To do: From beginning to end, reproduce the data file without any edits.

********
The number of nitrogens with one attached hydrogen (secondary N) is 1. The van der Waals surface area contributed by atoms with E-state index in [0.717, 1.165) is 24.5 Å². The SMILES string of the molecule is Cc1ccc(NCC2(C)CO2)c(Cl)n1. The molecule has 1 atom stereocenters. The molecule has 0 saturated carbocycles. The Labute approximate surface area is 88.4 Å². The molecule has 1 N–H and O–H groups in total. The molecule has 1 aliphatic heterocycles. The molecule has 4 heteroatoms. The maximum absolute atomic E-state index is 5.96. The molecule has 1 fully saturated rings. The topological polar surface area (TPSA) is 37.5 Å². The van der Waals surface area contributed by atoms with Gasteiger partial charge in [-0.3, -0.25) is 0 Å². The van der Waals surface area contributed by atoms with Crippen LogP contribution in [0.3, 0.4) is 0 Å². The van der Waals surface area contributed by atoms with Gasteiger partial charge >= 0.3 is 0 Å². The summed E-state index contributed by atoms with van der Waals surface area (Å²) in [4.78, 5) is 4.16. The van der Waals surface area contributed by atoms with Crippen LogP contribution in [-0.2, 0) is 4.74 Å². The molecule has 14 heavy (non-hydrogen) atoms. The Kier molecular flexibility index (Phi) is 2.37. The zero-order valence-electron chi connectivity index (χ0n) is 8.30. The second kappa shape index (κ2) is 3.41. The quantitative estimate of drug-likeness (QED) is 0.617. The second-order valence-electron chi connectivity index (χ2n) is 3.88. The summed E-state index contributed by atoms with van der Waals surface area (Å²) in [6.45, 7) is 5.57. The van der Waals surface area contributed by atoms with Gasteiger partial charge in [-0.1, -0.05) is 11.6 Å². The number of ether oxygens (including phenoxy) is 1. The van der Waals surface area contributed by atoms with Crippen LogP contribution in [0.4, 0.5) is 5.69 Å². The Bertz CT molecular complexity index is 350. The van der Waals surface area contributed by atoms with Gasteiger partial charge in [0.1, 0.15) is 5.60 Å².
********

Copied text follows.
The number of nitrogens with one attached hydrogen (secondary N) is 1. The van der Waals surface area contributed by atoms with E-state index in [0.717, 1.165) is 24.5 Å². The SMILES string of the molecule is Cc1ccc(NCC2(C)CO2)c(Cl)n1. The molecule has 1 atom stereocenters. The molecule has 0 saturated carbocycles. The Labute approximate surface area is 88.4 Å². The molecule has 1 N–H and O–H groups in total. The molecule has 1 aliphatic heterocycles. The molecule has 4 heteroatoms. The maximum absolute atomic E-state index is 5.96. The molecule has 1 fully saturated rings. The topological polar surface area (TPSA) is 37.5 Å². The van der Waals surface area contributed by atoms with Gasteiger partial charge in [-0.3, -0.25) is 0 Å². The van der Waals surface area contributed by atoms with Crippen LogP contribution in [0.3, 0.4) is 0 Å². The van der Waals surface area contributed by atoms with Gasteiger partial charge >= 0.3 is 0 Å². The summed E-state index contributed by atoms with van der Waals surface area (Å²) in [4.78, 5) is 4.16. The van der Waals surface area contributed by atoms with Crippen LogP contribution in [-0.2, 0) is 4.74 Å². The molecule has 14 heavy (non-hydrogen) atoms. The Kier molecular flexibility index (Phi) is 2.37. The zero-order valence-electron chi connectivity index (χ0n) is 8.30. The second kappa shape index (κ2) is 3.41. The quantitative estimate of drug-likeness (QED) is 0.617. The second-order valence-electron chi connectivity index (χ2n) is 3.88. The summed E-state index contributed by atoms with van der Waals surface area (Å²) in [6.45, 7) is 5.57. The van der Waals surface area contributed by atoms with Gasteiger partial charge in [-0.1, -0.05) is 11.6 Å². The number of ether oxygens (including phenoxy) is 1. The van der Waals surface area contributed by atoms with Crippen LogP contribution in [0.4, 0.5) is 5.69 Å². The Bertz CT molecular complexity index is 350. The van der Waals surface area contributed by atoms with Gasteiger partial charge in [0.1, 0.15) is 5.60 Å².